Will Trump's Vagueness Prove a Vice?

Editor’s Note: This article previously appeared in a different format as part of The Atlantic’s Notes section, retired in 2021.

Earlier tonight, the Republican candidates debated in Miami. It was a relatively restrained, subdued affair—just the kind of debate for which party elders have longed. There were fewer pyrotechnics to obscure the substantive policy discussions, but it’s not clear that will work against Trump:

On question after question, Ted Cruz, John Kasich, and Marco Rubio offered specifics, while Trump served up vague generalities and promised to make better deals. The trouble for the Republican Party may be that many of the specifics these candidates offered are at odds with the views of the public at large, while many of Trump’s generalities spoke directly to popular anxieties and frustrations.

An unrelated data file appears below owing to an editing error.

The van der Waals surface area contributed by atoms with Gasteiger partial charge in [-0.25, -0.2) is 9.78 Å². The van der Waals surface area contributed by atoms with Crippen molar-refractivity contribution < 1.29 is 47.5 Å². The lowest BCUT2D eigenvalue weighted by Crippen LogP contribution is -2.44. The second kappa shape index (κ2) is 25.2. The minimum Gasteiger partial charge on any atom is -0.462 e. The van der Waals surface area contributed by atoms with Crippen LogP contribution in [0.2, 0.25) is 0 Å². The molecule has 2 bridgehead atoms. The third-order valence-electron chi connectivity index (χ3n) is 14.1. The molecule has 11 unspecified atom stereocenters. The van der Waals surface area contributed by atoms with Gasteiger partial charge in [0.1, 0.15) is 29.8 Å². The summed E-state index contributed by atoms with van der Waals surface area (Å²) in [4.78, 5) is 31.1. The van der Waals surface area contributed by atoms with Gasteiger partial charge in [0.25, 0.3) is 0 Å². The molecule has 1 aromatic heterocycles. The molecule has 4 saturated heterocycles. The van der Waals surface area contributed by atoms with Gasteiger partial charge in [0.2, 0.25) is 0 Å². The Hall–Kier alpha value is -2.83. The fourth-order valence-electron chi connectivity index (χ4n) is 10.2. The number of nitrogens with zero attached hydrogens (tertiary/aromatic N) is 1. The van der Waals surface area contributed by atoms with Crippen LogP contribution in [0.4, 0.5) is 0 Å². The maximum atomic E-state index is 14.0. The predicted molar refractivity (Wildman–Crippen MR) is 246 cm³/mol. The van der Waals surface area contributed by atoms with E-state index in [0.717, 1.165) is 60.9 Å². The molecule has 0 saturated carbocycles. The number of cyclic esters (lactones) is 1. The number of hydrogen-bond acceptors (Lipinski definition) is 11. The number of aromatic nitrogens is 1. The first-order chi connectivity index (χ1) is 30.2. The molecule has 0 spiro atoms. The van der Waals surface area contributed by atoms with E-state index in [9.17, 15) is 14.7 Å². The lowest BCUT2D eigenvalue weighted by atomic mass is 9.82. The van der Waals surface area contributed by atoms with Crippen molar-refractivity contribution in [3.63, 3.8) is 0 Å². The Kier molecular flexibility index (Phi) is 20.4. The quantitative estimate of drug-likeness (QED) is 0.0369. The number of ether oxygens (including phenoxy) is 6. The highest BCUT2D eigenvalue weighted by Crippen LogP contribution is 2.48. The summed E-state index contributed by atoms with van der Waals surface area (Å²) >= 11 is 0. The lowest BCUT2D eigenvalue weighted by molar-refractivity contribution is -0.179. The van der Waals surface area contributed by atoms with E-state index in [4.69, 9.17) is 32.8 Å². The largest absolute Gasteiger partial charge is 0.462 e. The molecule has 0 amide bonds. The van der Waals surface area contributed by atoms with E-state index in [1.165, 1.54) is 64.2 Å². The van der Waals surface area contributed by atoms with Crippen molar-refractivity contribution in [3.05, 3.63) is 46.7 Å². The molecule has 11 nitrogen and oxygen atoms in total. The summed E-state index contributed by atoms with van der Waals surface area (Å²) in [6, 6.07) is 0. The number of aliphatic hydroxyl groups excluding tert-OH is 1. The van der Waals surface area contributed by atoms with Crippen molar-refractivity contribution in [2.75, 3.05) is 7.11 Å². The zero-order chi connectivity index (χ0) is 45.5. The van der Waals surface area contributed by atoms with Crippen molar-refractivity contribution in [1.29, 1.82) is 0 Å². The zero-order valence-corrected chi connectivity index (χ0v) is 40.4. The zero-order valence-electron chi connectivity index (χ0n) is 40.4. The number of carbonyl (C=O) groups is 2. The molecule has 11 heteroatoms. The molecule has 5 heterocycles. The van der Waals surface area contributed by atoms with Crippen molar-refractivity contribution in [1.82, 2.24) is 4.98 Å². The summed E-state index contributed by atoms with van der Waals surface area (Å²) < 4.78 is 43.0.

Take Social Security. Two-thirds of Americans believe that benefits shouldn’t be cut; three-quarters of the candidates on stage felt otherwise. They spelled out the challenges facing the program in detail, and called for changes. The sole exception was Donald Trump. “I want to leave Social Security as is,” he said. “I want to make our country rich again so we can afford it.”

You can read more, and the full live-blog of the whole debate, here.